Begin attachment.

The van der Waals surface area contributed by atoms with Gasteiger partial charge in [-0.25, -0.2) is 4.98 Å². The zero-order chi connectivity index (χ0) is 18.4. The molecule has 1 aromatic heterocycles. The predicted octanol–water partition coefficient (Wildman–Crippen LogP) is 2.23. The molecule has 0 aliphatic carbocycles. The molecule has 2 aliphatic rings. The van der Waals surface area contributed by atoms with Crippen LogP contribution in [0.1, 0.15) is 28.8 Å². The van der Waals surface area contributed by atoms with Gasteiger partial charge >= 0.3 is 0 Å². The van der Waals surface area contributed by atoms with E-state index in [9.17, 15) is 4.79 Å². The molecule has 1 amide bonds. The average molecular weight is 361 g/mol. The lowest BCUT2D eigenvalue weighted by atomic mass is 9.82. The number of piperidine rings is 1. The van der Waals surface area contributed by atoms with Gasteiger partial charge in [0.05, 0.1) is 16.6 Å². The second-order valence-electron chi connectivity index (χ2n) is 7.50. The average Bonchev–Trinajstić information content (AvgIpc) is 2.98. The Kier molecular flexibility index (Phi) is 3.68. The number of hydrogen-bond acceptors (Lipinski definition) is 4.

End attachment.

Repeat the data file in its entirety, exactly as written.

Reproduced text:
The van der Waals surface area contributed by atoms with Gasteiger partial charge in [-0.25, -0.2) is 4.98 Å². The zero-order chi connectivity index (χ0) is 18.4. The molecule has 1 aromatic heterocycles. The predicted octanol–water partition coefficient (Wildman–Crippen LogP) is 2.23. The molecule has 0 aliphatic carbocycles. The molecule has 2 aliphatic rings. The van der Waals surface area contributed by atoms with Crippen LogP contribution in [0.1, 0.15) is 28.8 Å². The van der Waals surface area contributed by atoms with Gasteiger partial charge >= 0.3 is 0 Å². The van der Waals surface area contributed by atoms with E-state index in [9.17, 15) is 4.79 Å². The molecule has 1 amide bonds. The average molecular weight is 361 g/mol. The lowest BCUT2D eigenvalue weighted by atomic mass is 9.82. The number of piperidine rings is 1. The van der Waals surface area contributed by atoms with Gasteiger partial charge in [0.05, 0.1) is 16.6 Å². The second-order valence-electron chi connectivity index (χ2n) is 7.50. The average Bonchev–Trinajstić information content (AvgIpc) is 2.98. The Kier molecular flexibility index (Phi) is 3.68. The number of hydrogen-bond acceptors (Lipinski definition) is 4.